How Do Drones Work
Taking videos using a drone is an incredible way of capturing the beauty of a place or a phenomenon. It gives all viewers a bird’s-eye view of a certain location or event, which is an angle rarely seen unless you are on a plane.
A lot of amateur photographers and videographers are itching to grab hold of this gadget for their craft. People are fascinated whenever they see these little planes or helicopters flying in the sky that they wonder how unmanned drones work.
Drones vary in sizes, parts, and features but they all work using one principle. And you will understand that as you look through the lens of physics.
The basic parts
To understand how drones work, you must know its basic and essential parts. Those parts are actually the factors that affect the aerodynamics (how the air moves around the drone) or how the drone flies.
Namely, they are the type of materials used to build the physical of UAV, circuit boards, and chipset. Aside from this, other important factors are the software, remote control, and the build or design. In general, all drones are divided into two parts, the drone itself and the control system.
A UAV should be made of light and composite materials for increased maneuverability. This will allow the drone to fly at great speed and higher altitudes. On the other hand, they are not necessarily small in size.
You can find various types of drones from extra-small to large multi-rotors and those that have fixed wings. Most multi-rotors can fly vertically, while some fixed-wing drones require a short runway like an airplane does.
A multi-rotor drone has rotors that act like a fan. As the rotors spin, the air is pushed down, causing it to fly vertically. The basic idea is this: The faster the spin, the faster and higher the drone gets, and vice-versa.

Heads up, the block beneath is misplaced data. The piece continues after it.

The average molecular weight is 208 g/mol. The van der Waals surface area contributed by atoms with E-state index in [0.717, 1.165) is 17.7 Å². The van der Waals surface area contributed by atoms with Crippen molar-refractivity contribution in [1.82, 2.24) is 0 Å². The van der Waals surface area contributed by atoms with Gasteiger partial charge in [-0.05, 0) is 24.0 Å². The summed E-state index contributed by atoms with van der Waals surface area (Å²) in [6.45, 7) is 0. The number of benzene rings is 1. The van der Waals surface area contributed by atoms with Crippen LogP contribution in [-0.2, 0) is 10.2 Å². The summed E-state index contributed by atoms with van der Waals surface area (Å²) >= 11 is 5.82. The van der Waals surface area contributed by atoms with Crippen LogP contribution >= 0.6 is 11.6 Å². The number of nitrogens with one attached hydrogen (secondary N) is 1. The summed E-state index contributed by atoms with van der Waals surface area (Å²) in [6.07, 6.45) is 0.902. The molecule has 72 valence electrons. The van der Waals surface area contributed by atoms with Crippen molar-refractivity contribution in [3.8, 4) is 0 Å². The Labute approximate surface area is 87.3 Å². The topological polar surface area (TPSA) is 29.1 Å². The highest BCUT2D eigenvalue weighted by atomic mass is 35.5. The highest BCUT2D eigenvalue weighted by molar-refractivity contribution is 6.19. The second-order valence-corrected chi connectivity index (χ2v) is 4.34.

In a quadcopter, there are four different rotors or propellers. Each of the rotors is spinning interchangeably in a clockwise and counter-clockwise manner and there is no need for a tail rotor as the Newton’s Third Law of Physics or Torque Reaction requires for a helicopter. Since the propellers are not spinning in the same direction, the flight is more stable.
Ascending and descending the drone is as simple as increasing and decreasing the power. However, a drone is designed for more than one movement.
With this, you can hover or move forward and sideways. And with some modification in the system, you can do all those things. It’s a good thing that you do not have to modify each propeller manually, but instead can control them using your drone control.
Let the computer systems do their thing as you adjust your drone’s direction. However, practicing the perfect hovering or change of direction requires a lot of time.
Other special features
The flight isn’t always smooth, especially if you are a beginner. That’s why most drones have gyro stabilization technology for capturing aerial footage that is not shaky.
The moment you launch the drone, the gyroscope is already working. Aside from this, it also gives navigational information about the forces that destabilize the drone to the flight controller or the central brain of the UAV.
Inertial measurement unit (IMU)
This feature is responsible for detecting the acceleration rate of the drone with the help of accelerometers. It also detects every change in pitch, roll, and yaw by using the gyroscopes. For it to help calibration during an orientation drift, it should have a magnetometer.
Onscreen real-time flight parameters
This is an application for computers and phones that allows you to see the current flight coverage of the drone. Aside from this, the application also helps you keep track of the battery, SD card, and signal status so you can adjust accordingly. GPS satellites, altitude, direction, and flight distance are also shown here.
FPV (first person view) range
This is not a special feature of the drone, rather a basic feature that means your action camera is mounted on the drone. Then, through the software application, the video is broadcasted live while the pilot is on the ground, giving a first-person view of everything the camera sees from above.